The 10 Types of Narcissists
While narcissists are human beings just like everyone else, they are people worth avoiding, especially if you are not emotionally capable of dealing with their endlessly annoying antics.
Narcissism is a spectrum-measured personality disorder characterized by an inflated sense of self-importance and a belief that one is superior to others.  The term “narcissism” is coined from the Greek name Narcissus, a figure in Greek mythology who believed he was so flawlessly handsome that he fell in love with his own reflection. Not even the most beautiful temptress could divert his attention from himself.
Narcissism is completely different from self-love. Self-love involves treating oneself with kindness and dignity, taking care of your physical and mental health, associating with people who are good for your heart, and just generally treating yourself with affection.
Narcissism, on the other hand, often stems from feelings of shame or low self-esteem and a need for constant approval.  Narcissists are incapable of loving others and do not know how to empathize. Their egos are fragile, despite the grandiose displays of self-assurance. They are abusive, self-centered, and manipulative natural liars who would go to any lengths to get people to do their bidding. Whatever a narcissist does is somehow linked to a beneficial pump of their own ego.
What causes narcissism?
For centuries, psychologists and personality experts have been unable to pinpoint the exact causes of this disorder. However, it is believed to be connected to a person’s earliest experiences as a child, parenting styles such as overprotection or neglect of the child, and the general atmosphere of a home. Some theories postulate that children are born narcissistic while others believe it is an acquired disorder.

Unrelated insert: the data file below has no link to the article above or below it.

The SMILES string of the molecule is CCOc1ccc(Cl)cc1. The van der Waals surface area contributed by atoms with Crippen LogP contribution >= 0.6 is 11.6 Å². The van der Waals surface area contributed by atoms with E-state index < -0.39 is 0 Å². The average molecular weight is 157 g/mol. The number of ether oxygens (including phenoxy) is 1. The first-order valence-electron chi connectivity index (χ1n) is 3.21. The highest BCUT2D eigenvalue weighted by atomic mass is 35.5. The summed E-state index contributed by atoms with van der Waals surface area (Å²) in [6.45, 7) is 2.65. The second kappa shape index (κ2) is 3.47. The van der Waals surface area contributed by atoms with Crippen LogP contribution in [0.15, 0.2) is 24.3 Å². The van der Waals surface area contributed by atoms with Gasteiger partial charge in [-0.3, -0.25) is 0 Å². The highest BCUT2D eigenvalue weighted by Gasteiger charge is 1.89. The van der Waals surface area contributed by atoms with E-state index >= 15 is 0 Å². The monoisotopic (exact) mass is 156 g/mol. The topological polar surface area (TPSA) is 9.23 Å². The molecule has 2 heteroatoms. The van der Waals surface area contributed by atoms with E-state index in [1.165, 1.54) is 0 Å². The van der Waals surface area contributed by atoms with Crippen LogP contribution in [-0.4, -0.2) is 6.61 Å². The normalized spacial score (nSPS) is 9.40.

According to psychoanalyst Otto Friedmann Kernberg, narcissism is a pathological development that is triggered when a child has an unempathetic mother.  Children who grow up with extremely critical or neglectful mothers may develop an inflated sense of self-importance as a defense mechanism from emotional abuse. They may cloak their insecurities with false superiority to stave the emotional trauma.
According to another psychoanalyst, Heinz Kohut, narcissistic personality disorder is triggered solely by the environment and the experiences a child may be exposed to in his formative years.  Problems such as bullying, physical abuse, watching one’s parents fight all the time, negative peer influence, and unreasonable expectations may cause a child to develop a narcissistic personality for protection.
Over-parenting and spoiling a child is also believed to be one of the strongest causes of NPD. Children who are too pampered, spoiled, and deferred to during their formative years may grow up expecting to be worshipped all the time.
However, some experts say that narcissism is connected to genetic irregularities.  Narcissists may be raised by well-adjusted parents in healthy environments and still turn out to be extremely self-centered and egotistical personalities.
Narcissism is incurable, although it may be managed by psychotherapy and supportive conversations.
10 types of narcissists
According to an insightful paper written by sociologist Dr. Kristen Milstead, narcissism presents in three major types and six subtypes.  However, other excellent personality analysts included another major type that’s often harder to identify.
The classic narcissist is the typical narcissist and the most common, the one with an extremely idealized self-image. They are high-functioning, arrogant, self-worshipping, and admiration-seeking individuals who are convinced everyone must defer to them to thrive in their circle. They feed off people’s adulation and enjoy receiving love without giving it back. A classic narcissist is only interested in a conversation when they are the center of the attention, and you can trust them to abandon things once it steers away from them.
While the vulnerable narcissist also feels superior to others, the grandiose sense of self-worth is closeted. They are also known as compensatory or fragile narcissists. They do not have the exhibitionistic nature of their classic counterparts and tend to be more introverted. While they also expect special treatment, they do not seek it out from people who are almost as good as them. They tend to hang out with those who they believe are further down the social/life chain for effortless admiration. They tend to be extremely generous and superficially helpful to increase admiration and boost their own ego.